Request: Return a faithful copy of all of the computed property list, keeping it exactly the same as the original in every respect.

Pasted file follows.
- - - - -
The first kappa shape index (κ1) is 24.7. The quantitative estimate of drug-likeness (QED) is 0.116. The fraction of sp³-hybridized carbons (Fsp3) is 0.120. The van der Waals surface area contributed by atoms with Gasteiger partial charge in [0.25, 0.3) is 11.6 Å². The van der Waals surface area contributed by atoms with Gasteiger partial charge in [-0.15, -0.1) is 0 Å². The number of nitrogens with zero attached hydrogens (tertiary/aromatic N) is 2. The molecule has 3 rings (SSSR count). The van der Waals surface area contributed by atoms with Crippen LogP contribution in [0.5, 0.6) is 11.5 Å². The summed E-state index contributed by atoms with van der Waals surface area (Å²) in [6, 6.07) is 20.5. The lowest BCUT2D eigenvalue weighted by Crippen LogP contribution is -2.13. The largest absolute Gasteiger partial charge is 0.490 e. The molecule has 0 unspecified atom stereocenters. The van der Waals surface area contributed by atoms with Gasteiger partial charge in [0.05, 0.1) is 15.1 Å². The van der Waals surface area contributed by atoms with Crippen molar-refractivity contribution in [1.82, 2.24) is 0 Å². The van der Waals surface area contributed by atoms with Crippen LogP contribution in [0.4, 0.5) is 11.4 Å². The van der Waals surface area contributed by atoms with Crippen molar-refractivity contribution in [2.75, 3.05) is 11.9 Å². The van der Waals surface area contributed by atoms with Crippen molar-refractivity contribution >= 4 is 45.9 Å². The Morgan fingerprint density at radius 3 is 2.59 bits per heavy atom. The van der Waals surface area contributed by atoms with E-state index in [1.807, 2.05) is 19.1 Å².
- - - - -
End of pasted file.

The first kappa shape index (κ1) is 24.7. The quantitative estimate of drug-likeness (QED) is 0.116. The fraction of sp³-hybridized carbons (Fsp3) is 0.120. The van der Waals surface area contributed by atoms with Gasteiger partial charge in [0.25, 0.3) is 11.6 Å². The van der Waals surface area contributed by atoms with Gasteiger partial charge in [-0.15, -0.1) is 0 Å². The number of nitrogens with zero attached hydrogens (tertiary/aromatic N) is 2. The molecule has 3 rings (SSSR count). The van der Waals surface area contributed by atoms with Crippen LogP contribution in [0.5, 0.6) is 11.5 Å². The summed E-state index contributed by atoms with van der Waals surface area (Å²) in [6, 6.07) is 20.5. The lowest BCUT2D eigenvalue weighted by Crippen LogP contribution is -2.13. The largest absolute Gasteiger partial charge is 0.490 e. The molecule has 0 unspecified atom stereocenters. The van der Waals surface area contributed by atoms with Gasteiger partial charge in [0.05, 0.1) is 15.1 Å². The van der Waals surface area contributed by atoms with Crippen molar-refractivity contribution in [1.82, 2.24) is 0 Å². The van der Waals surface area contributed by atoms with Crippen LogP contribution in [0.4, 0.5) is 11.4 Å². The van der Waals surface area contributed by atoms with Crippen molar-refractivity contribution in [2.75, 3.05) is 11.9 Å². The van der Waals surface area contributed by atoms with Crippen molar-refractivity contribution >= 4 is 45.9 Å². The Morgan fingerprint density at radius 3 is 2.59 bits per heavy atom. The van der Waals surface area contributed by atoms with E-state index in [1.807, 2.05) is 19.1 Å².